- Let the pudding cool at room temperature for 30 minutes, then place in the fridge uncovered, preferably overnight but at least 4 hours. It needs to thicken to the consistency of a frosting.
- When you're ready to assemble the cake, open up the sides of the springform tin and slice off the domed top of the cake. Set the scraps aside, you'll use them for decoration!
- Slice the cake in half horizontally and spoon half of the chilled pudding onto the center of the lower half. Spread out in an even layer, then top with the second half of the cake and spread the remaining pudding on it and on the sides. I like lesser frosting on the sides for a 'naked' look, just enough to hold the cake crumbs.
- Crumble up the cake scraps and stick them onto the sides and top of the cake.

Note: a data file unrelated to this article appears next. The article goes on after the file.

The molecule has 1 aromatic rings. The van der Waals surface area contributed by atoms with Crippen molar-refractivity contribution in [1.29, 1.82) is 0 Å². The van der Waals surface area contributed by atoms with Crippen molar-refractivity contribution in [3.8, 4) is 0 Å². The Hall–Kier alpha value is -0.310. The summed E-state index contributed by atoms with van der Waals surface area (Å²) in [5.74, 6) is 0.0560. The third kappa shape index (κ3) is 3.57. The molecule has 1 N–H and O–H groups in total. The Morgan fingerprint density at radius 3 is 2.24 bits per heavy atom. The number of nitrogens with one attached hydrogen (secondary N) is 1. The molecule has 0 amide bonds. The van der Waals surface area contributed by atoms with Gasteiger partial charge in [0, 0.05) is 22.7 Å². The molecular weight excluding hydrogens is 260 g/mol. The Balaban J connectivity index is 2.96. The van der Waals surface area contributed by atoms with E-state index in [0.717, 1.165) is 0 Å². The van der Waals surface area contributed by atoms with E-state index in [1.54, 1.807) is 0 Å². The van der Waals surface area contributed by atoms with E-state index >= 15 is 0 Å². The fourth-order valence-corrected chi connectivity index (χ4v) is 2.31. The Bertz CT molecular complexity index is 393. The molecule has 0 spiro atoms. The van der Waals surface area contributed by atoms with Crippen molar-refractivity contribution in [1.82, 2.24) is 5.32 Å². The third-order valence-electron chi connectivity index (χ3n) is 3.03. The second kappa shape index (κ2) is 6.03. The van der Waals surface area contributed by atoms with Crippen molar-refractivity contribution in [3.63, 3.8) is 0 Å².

- Let the cake chill for 30 minutes before you slice into it. It needs to be stored in the fridge once the pudding has been spread onto it, and will keep for a week. I suspect it can also be frozen. Happy baking!
*The pudding recipe as written doesn't make very thick layers of the filling, so feel free to double it if you're really into lots of filling. You can also use all the pudding only in the center of the cake, and frost the top with a whipped chocolate ganache (search for my chocolate olive oil cake that uses it).
*I have not tried making this cake without eggs. I suspect without the eggs, it will turn out a little dense, but you can use about ½ cup of milk to make a fairly runny batter and the yoghurt already in the recipe should help keep it moist and tender. I can't guarantee the same results using milk, but do report back if you try it.